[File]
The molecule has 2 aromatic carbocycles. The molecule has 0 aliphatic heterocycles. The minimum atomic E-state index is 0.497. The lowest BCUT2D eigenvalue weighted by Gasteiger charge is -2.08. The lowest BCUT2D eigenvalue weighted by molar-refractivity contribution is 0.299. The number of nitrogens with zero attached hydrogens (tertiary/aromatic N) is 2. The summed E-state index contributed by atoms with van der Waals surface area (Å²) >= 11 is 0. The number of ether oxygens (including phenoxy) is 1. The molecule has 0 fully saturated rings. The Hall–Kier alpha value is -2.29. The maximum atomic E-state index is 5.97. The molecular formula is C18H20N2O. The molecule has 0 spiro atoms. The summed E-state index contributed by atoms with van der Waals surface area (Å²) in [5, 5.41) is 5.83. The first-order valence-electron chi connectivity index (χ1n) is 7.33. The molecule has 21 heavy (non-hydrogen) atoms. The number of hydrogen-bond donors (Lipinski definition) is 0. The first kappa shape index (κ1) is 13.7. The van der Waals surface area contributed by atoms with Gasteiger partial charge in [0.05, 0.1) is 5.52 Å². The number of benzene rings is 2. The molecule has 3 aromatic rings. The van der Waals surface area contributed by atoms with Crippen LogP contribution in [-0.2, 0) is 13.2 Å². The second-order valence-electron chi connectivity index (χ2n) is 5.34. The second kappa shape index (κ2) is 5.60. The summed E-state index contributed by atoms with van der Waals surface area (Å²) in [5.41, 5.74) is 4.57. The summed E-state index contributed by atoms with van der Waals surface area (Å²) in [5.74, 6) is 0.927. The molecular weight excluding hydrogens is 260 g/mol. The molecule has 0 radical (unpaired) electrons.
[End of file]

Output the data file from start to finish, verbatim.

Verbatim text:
The molecule has 2 aromatic carbocycles. The molecule has 0 aliphatic heterocycles. The minimum atomic E-state index is 0.497. The lowest BCUT2D eigenvalue weighted by Gasteiger charge is -2.08. The lowest BCUT2D eigenvalue weighted by molar-refractivity contribution is 0.299. The number of nitrogens with zero attached hydrogens (tertiary/aromatic N) is 2. The summed E-state index contributed by atoms with van der Waals surface area (Å²) >= 11 is 0. The number of ether oxygens (including phenoxy) is 1. The molecule has 0 fully saturated rings. The Hall–Kier alpha value is -2.29. The maximum atomic E-state index is 5.97. The molecular formula is C18H20N2O. The molecule has 0 spiro atoms. The summed E-state index contributed by atoms with van der Waals surface area (Å²) in [5, 5.41) is 5.83. The first-order valence-electron chi connectivity index (χ1n) is 7.33. The molecule has 21 heavy (non-hydrogen) atoms. The number of hydrogen-bond donors (Lipinski definition) is 0. The first kappa shape index (κ1) is 13.7. The van der Waals surface area contributed by atoms with Gasteiger partial charge in [0.05, 0.1) is 5.52 Å². The number of benzene rings is 2. The molecule has 3 aromatic rings. The van der Waals surface area contributed by atoms with Crippen LogP contribution in [-0.2, 0) is 13.2 Å². The second-order valence-electron chi connectivity index (χ2n) is 5.34. The second kappa shape index (κ2) is 5.60. The summed E-state index contributed by atoms with van der Waals surface area (Å²) in [5.41, 5.74) is 4.57. The summed E-state index contributed by atoms with van der Waals surface area (Å²) in [5.74, 6) is 0.927. The molecular weight excluding hydrogens is 260 g/mol. The molecule has 0 radical (unpaired) electrons.